HHS and the other departments now want to increase the maximum value of the incentives to 30 percent of the cost of the health coverage. The maximum for a program that includes programs designed to prevent or decrease tobacco use would be 50 percent, officials said.
To qualify as nondiscriminatory, a program would have to provide reasonable alternative standards for individuals with personal physicians who stated that the usual standards were inappropriate for those individuals.
“Plans and issuers may impose standard cost sharing under the plan or coverage for medical items and services furnished in accordance with the physician’s recommendation,” officials said in the preamble.
Plans could still use old interpretations that let them target initiatives, such as initiatives aimed at workers with high blood cholesterol workers, officials said.
The departments are asking for comments on “ways to ensure that employees will not be subjected to an unreasonable ‘one-size-fits-all’ approach to designing the different means of qualifying for the reward,” officials said.
In the EHB proposals, officials talk at length about proposals for “habilitative” services, or services such as speech therapy and occupational therapy. Many insurers have covered those types of therapy in the form of rehabilitative services for individuals who have suffered disabling illnesses and accidents, but many have not covered those types of services as “habilitative” services, or services designed for people who were born without the ability to perform some or many normal functions.
Parent of children who are dealing with autism and other challenging conditions succeeded in getting Congress to include habilitative services into the PPACA EHB package. Many states have noted that they have not traditionally required insurers to cover habilitative services and are not sure how to handle those requirements.
HHS officials said they intend to propose a “transitional policy for coverage of habilitative services that would provide states with the opportunity to define these benefits if not included in the base-benchmark plan.”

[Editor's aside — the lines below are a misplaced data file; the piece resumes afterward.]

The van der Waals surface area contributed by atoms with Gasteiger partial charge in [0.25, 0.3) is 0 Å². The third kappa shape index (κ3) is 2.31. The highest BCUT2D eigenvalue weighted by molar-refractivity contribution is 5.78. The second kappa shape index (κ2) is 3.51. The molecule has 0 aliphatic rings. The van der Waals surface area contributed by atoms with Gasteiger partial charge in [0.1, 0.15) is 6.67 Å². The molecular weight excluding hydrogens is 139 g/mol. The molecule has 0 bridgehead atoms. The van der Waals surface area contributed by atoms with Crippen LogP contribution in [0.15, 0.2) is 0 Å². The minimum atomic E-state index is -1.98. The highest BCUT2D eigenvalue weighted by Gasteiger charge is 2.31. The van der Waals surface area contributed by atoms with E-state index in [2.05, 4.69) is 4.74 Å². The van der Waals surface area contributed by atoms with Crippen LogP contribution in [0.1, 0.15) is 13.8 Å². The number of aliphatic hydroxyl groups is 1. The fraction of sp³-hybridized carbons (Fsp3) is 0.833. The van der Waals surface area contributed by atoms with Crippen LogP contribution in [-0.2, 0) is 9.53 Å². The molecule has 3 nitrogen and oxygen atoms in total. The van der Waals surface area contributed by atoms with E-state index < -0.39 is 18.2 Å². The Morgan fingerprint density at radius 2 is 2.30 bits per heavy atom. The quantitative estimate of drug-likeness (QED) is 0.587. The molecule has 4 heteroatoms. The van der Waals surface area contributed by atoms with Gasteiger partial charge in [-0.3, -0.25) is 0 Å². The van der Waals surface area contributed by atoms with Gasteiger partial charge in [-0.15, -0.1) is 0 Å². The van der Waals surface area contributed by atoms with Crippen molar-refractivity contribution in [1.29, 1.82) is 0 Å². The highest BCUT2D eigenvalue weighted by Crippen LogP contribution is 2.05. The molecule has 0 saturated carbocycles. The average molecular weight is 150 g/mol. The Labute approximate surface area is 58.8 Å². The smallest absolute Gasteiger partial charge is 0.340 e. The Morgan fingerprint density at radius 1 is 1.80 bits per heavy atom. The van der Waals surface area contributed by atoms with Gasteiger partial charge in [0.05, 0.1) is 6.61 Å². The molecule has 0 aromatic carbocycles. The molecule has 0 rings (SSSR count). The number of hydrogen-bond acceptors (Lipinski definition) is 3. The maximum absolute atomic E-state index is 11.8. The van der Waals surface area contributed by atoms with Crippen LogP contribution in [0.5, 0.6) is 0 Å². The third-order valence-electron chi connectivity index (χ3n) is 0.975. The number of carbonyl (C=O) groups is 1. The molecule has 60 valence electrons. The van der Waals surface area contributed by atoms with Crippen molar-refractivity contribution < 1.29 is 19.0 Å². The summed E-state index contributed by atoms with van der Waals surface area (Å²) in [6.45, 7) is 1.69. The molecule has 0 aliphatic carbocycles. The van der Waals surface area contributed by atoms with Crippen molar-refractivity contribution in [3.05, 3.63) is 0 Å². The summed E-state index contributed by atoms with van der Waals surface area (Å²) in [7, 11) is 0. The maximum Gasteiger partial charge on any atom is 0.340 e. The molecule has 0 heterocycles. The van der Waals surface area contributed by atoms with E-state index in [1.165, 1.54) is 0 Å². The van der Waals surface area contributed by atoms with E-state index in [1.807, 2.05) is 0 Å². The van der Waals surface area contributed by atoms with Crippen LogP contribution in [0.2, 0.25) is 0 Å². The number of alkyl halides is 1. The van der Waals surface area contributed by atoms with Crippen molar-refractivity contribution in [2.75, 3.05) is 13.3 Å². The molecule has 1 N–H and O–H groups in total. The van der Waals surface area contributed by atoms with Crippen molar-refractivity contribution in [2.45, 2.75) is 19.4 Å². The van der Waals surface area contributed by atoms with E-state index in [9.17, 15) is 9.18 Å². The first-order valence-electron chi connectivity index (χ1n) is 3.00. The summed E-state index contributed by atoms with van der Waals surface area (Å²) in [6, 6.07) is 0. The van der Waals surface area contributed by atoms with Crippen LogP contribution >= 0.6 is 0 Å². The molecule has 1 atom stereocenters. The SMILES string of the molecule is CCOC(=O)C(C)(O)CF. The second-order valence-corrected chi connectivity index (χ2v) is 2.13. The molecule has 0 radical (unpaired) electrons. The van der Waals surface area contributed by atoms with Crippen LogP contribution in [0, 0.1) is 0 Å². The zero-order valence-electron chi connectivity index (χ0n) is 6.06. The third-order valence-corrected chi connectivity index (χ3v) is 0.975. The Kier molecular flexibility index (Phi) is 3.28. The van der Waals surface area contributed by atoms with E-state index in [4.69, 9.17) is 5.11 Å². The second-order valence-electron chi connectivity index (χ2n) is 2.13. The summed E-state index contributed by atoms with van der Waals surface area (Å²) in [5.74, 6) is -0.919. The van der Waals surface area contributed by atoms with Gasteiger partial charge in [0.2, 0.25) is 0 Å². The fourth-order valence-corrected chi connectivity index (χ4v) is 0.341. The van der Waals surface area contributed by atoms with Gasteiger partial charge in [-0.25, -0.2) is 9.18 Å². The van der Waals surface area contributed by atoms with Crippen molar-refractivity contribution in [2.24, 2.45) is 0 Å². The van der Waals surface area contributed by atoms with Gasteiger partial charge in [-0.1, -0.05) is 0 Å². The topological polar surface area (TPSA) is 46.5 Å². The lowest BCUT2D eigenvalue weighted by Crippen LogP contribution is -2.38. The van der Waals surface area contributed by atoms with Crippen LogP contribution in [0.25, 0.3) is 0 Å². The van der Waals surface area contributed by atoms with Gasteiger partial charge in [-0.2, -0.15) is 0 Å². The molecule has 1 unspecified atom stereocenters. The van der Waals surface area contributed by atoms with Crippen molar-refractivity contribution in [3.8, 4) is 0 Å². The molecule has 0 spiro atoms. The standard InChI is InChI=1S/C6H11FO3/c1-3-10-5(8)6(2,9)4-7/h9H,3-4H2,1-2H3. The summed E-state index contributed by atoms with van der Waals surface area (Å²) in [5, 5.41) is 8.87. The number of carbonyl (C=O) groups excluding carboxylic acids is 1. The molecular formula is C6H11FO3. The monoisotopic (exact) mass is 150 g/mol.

HHS has asked states to pick a solid but affordable health plan to serve as a “benchmark” plan, or model for the EHB package.
“If the usual base benchmark plan a state picked was not providing coverage of habilitative services, the state may determine the services included in the habilitative services category,” HHS officials said. “We believe that this transitional policy—which provides states with additional flexibility beyond what was initially outlined in [an earlier HHS] EHB Bulletin will provide a valuable opportunity for states to lead the development of policy in this area….”
If a state doesn’t come up a definition of the habilitative services that the EHB should include, then a plan in the state must either report to HHS on its habilitative services coverage rules or else provide parity between habilitative services coverage and rehabilitative services coverage, officials said.
Karen Ignagni, president of America’s Health Insurance Plans (AHIP), said the focus should be on making health care and health insurance affordable.
“We appreciate that the proposed rules issued today seek to minimize coverage disruption and we look forward to working with the department to achieve this goal,” Ignagni said.
One challenge is that the EHB package rules and the age-banding rules could both drive up the cost of coverage for young people, and that encourage them to wait until they are already sick or hurt to buy health coverage, Ignagni said.
AHIP also wants to get Congress to help it repeal PPACA provisions that would impose big new taxes on health plans, Ignagni said.
Adding a new health plan tax would conflict with the goal of lowering the cost of coverage and expanding access, Ignagni said.
Janet Trautwein, the chief executive of the National Association of Health Underwriters (NAHU), said NAHU is still reviewing the regulations but is glad to get them.
“We are pleased to see that HHS recognizes the states’ authority to regulate health insurance, and that they continue to address concerns with implementing and enforcing PPACA,” Trautwein said.
The Blue Cross and Blue Shield Association said it’s still reading the proposed regulations but would like to get whatever rules will be in effect as quickly as possible, given that the 2014 open enrollment season will start in less than a year.